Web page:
1 Rebel Nation - Porcelain (Album Review)

Hailing from the sunny West coast, the curiously named 1 Rebel Nation are an alternative pop duo who dexterously bend between adult contemporary and experimental hip-hop. Californian-based musicians Dejon La Quake and Dakota Love create lush and diverse pop songs that put mood paramount by way of impressively textured mixes. Many of the pieces across their sophomore album, Porcelain, have their own legs to stand on if you remove the makeup of idiosyncratic production. The group operates on a snappy and catchy brand of alt-pop-rock, the infectiously fun melodies that exude rebel-like confidence that reminds of Wet Leg but with a more psychedelic and nostalgic platter. In addition, the sound is draped in 90s romanticism that helps to counter-balance some of the more twee sentiments, which are also offered by candid country-folk balladry.  

Porcelain follows 2019's raucous debut Bloom, a rougher but equally gallimaufry affair, with a beefier playing time (thirty minutes up from twenty) and more dotty expressions of confusion, love, and our place in the world. The album sees 1 Rebel Nation fully embrace their oddball tendencies while keeping the sweet acoustic pastiches intact. "naked" is about the brevity of life ("Naked you come, naked you go"). However, the group cleverly offset the dark theme with lightly-brewed acoustic power pop. "flesh" is a psychedelic punk number that segues into strange corridors of experimental electronica. "breaking tides" wonderfully merges folktronica intentions with solid melodies. Yet, this is pop music through and through. The piano, the twisted arpeggiated electronic sounds, and the sincere emotion in the choruses make this a totally worth-it guilty pleasure.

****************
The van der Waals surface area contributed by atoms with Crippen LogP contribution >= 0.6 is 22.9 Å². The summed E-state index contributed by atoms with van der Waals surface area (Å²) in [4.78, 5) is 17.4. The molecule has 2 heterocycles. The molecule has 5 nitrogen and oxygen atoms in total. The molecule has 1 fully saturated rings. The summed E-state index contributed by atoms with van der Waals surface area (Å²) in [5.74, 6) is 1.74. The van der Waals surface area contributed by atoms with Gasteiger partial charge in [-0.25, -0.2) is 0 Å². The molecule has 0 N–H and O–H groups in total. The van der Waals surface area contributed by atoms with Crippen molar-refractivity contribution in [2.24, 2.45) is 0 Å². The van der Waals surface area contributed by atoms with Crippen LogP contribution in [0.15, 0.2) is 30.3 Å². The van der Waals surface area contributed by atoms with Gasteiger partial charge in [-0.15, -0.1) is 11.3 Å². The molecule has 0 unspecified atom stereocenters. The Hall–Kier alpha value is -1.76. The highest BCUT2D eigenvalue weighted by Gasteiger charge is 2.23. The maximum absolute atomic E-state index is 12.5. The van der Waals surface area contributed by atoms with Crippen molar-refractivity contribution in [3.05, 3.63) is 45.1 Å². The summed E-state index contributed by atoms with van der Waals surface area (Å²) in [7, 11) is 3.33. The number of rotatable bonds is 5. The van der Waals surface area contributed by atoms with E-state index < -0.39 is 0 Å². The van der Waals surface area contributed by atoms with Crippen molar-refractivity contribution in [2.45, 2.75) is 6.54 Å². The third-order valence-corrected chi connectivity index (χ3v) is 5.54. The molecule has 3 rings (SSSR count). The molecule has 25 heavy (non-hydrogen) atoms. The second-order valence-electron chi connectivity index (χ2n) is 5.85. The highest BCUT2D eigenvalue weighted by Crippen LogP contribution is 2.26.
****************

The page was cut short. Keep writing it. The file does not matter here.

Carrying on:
Though the ten songs on the album come in at just over thirty minutes, there is a variegated aspect to the genreless ethos that lends itself to satiated listening. Such an abandoning of coherent genre constructs gives 1 Rebel Nation personality. Also, they play with discordant strikes and odd choices of notes, and always with a penchant for atmospheric sounds that blend together in a swirling haze. However, such a targetless approach is more likely to misfire, like the undercooked and confused 'spinnin'; its neo-Britney verses leading to the kind of future-wave Europop that comes preinstalled on Chinese smartphones. Thankfully, in other places, this kind of highly processed sweetmeat can be fulfilling, like on "linger", an interestingly assembled, admirably written, and sizably melodic song. Likewise, the sentimental "a breed apart" lands on a grandiose plateau of big guitar sounds, the ambient textures of the album highlight "the element of crime" soothes in its repetition and focused chorus, and the ambient hip hop of "kill your idol" provides a colourful deepening of character. These songs hit most when the pair let their personality and love of music come together unbridled by the expectation of accessibility as seen on their flashier steps; their attempts at releasing something that might stick with a mass market compromise their natural artistic flair. 

Porcelain is an impressive album likely to attract more fans to this curious group. Good songwriting merges with a sophisticated style of electro-pop that only occasionally cringes at itself. Not all tracks match the accomplishment of the better ones, and even some questionable verses live alongside absorbing choruses and complex musical ideas. However, there's more good than bad, and even more great than good. There's a warmth underlying all songs, a sincerity in their delivery and the evident care that's been put into their sound that make this the type of album you will grow to appreciate for its flaws, not despite them.